BHP CEO Paul Anderson talked about the ego and jealousy that emerges when the top five executive pay figures are released in the annual report. Well you won’t see a better example than this email from Coles Myer CEO to his top executives attempting to justify why some executives are getting paid more than others. It is an absolute cracker.

I hope you will agree that this year’s report communicates effectively the progress we are making towards our goal of becoming number one retailer in all the brands we serve.

For me, it certainly captures the wonderful spirit of our people and their commitment to delighting the millions of customers who pass through our stores every week.

However, I expect that media coverage of the report will focus on the list of ‘executive emoluments’ paid to me and other senior executives during the last financial year which we are required by law to disclose.

This note is to help put the issue into perspective.

The list shows that our Chief Operating Officer of GM&A and our new MDs of Kmart, Target and Myer Grace received greater compensation than their counterparts on the food and liquor side of the business.

We hired Warren, Hani, Larry and Dawn from North America because we needed a COO and MDs with retail leadership experience and skills unavailable in Australia to turnaround the distressed GM&A brands.

It is pleasing to see the turnaround progress which has already been made at Target and Kmart in
the past year. The leadership of these MDs is pivotal in us being able to successfully implement our five-year strategy and in developing the people who can succeed them in these brands.

To succeed in recruiting people of this calibre to our brands, we had to match in Australian dollars the US dollar compensation levels they could attract in the North American marketplace.

Last year’s compensation for Hani, Larry and Dawn shown in the Annual Report also included one-off payments made to them when they signed up to join Coles Myer. Such sign-on payments are commonplace in the North American marketplace when emoluments are foregone from previous employment.

It may also appear from the list that bonuses were paid to some executives even though their brands did not perform as expected.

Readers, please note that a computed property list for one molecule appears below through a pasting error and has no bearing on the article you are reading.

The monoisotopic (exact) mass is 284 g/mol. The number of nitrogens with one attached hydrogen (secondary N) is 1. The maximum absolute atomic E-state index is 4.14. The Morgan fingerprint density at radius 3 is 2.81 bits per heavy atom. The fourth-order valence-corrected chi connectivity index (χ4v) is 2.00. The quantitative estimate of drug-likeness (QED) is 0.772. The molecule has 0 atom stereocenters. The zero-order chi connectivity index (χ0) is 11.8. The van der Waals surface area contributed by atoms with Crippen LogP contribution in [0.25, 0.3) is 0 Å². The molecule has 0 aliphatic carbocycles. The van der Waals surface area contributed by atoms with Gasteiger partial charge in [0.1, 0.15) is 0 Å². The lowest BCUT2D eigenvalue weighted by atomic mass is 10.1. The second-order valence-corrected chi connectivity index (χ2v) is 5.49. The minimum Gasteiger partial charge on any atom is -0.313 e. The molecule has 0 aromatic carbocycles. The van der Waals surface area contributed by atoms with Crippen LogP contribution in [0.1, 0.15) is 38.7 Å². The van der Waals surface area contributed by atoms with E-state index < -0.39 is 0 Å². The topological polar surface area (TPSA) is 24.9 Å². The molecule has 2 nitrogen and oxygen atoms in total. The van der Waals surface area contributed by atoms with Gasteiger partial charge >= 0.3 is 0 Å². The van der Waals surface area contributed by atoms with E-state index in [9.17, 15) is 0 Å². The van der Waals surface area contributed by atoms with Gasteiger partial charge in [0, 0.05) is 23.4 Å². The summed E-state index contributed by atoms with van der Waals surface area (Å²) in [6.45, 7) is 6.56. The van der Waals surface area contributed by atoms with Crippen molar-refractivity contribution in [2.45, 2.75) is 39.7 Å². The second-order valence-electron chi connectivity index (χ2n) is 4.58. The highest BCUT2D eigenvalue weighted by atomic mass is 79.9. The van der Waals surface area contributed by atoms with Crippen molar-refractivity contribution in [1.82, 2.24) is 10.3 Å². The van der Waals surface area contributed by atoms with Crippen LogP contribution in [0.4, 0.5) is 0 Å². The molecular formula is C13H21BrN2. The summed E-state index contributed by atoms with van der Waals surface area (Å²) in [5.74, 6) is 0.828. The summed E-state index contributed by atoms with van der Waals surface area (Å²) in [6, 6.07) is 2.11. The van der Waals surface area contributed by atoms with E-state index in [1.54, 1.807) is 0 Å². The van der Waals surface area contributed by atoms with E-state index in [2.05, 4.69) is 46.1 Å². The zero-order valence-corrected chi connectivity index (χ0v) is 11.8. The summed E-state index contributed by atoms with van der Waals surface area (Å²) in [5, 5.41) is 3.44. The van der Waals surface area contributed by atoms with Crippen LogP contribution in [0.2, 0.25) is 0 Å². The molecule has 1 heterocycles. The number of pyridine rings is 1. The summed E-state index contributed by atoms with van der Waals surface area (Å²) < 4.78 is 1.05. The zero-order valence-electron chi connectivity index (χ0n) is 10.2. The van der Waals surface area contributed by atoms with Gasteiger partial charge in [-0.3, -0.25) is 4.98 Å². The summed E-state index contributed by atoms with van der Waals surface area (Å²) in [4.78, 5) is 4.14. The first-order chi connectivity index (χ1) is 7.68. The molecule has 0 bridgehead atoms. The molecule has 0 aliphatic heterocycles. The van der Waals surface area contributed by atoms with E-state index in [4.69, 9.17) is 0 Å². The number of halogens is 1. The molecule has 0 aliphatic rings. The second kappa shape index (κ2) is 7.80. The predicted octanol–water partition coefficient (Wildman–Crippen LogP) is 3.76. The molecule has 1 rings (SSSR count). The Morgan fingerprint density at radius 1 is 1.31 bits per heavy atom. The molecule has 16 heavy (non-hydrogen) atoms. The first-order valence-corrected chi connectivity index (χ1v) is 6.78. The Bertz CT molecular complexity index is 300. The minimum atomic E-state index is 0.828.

The only executives on the list who received bonuses directly related to the financial performance of businesses were Alan Williams, Chief Operating Officer of Food and Liquor, and Larry Davis at Target.

When I joined the organization in September 2001, my remuneration package did include an unconditional additional payment of $800 000 to be paid in respect of the 2001/2 financial year.

However, following the company’s revised profit forecast in May, I advised the Chairman that I did not intend to accept that additional payment.

The bonuses paid to me and to Warren Flick which appear in the Annual Report do not relate to the financial performance of the organization, for which we properly received no incentive-related payment, but represent our achievement of our succession planning and safety-related incentive targets set by the Board.

These executive remuneration payments were subject to approval by the Board, most after prior consideration by the Board Compensation Committee.

The compensation paid to our former CEO Dennis Eck includes payments associated with his departure from the organization last year under agreements approved by the Board. Some aspects of these payments have their origin in agreements entered into in 1996 and 1997.

The compensation paid to John Schmoll includes payments in relation to his
retirement from Coles Myer in July.

Peter Fray

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